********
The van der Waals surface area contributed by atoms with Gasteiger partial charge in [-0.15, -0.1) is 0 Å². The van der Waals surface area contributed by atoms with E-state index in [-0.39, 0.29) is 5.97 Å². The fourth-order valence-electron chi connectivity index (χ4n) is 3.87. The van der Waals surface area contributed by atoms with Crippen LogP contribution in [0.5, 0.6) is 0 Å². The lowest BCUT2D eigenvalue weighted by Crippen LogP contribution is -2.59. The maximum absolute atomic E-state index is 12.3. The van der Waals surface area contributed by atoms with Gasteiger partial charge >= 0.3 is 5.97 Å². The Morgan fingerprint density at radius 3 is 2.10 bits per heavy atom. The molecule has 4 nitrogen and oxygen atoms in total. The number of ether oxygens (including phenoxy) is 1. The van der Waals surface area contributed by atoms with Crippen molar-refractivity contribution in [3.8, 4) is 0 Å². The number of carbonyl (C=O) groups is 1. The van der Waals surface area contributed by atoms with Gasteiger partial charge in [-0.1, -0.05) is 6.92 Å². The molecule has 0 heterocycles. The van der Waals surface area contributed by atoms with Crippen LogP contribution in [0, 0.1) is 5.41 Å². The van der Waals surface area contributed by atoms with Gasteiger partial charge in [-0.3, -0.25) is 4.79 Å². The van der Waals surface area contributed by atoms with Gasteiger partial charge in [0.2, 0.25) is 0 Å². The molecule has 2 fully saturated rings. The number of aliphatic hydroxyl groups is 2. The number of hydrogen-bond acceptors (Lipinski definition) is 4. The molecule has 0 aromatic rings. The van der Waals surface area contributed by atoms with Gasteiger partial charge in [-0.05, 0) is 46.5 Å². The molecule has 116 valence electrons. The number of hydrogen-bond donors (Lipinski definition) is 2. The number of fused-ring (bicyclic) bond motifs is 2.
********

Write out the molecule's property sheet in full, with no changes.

The van der Waals surface area contributed by atoms with Gasteiger partial charge in [-0.15, -0.1) is 0 Å². The van der Waals surface area contributed by atoms with E-state index in [-0.39, 0.29) is 5.97 Å². The fourth-order valence-electron chi connectivity index (χ4n) is 3.87. The van der Waals surface area contributed by atoms with Crippen LogP contribution in [0.5, 0.6) is 0 Å². The lowest BCUT2D eigenvalue weighted by Crippen LogP contribution is -2.59. The maximum absolute atomic E-state index is 12.3. The van der Waals surface area contributed by atoms with Gasteiger partial charge >= 0.3 is 5.97 Å². The Morgan fingerprint density at radius 3 is 2.10 bits per heavy atom. The molecule has 4 nitrogen and oxygen atoms in total. The number of ether oxygens (including phenoxy) is 1. The van der Waals surface area contributed by atoms with Crippen molar-refractivity contribution in [3.8, 4) is 0 Å². The number of carbonyl (C=O) groups is 1. The van der Waals surface area contributed by atoms with Gasteiger partial charge in [-0.1, -0.05) is 6.92 Å². The molecule has 0 heterocycles. The van der Waals surface area contributed by atoms with Crippen LogP contribution in [0, 0.1) is 5.41 Å². The van der Waals surface area contributed by atoms with Gasteiger partial charge in [-0.3, -0.25) is 4.79 Å². The van der Waals surface area contributed by atoms with Gasteiger partial charge in [0.2, 0.25) is 0 Å². The molecule has 2 fully saturated rings. The number of aliphatic hydroxyl groups is 2. The number of hydrogen-bond acceptors (Lipinski definition) is 4. The molecule has 0 aromatic rings. The van der Waals surface area contributed by atoms with Gasteiger partial charge in [-0.05, 0) is 46.5 Å². The molecule has 116 valence electrons. The number of hydrogen-bond donors (Lipinski definition) is 2. The number of fused-ring (bicyclic) bond motifs is 2.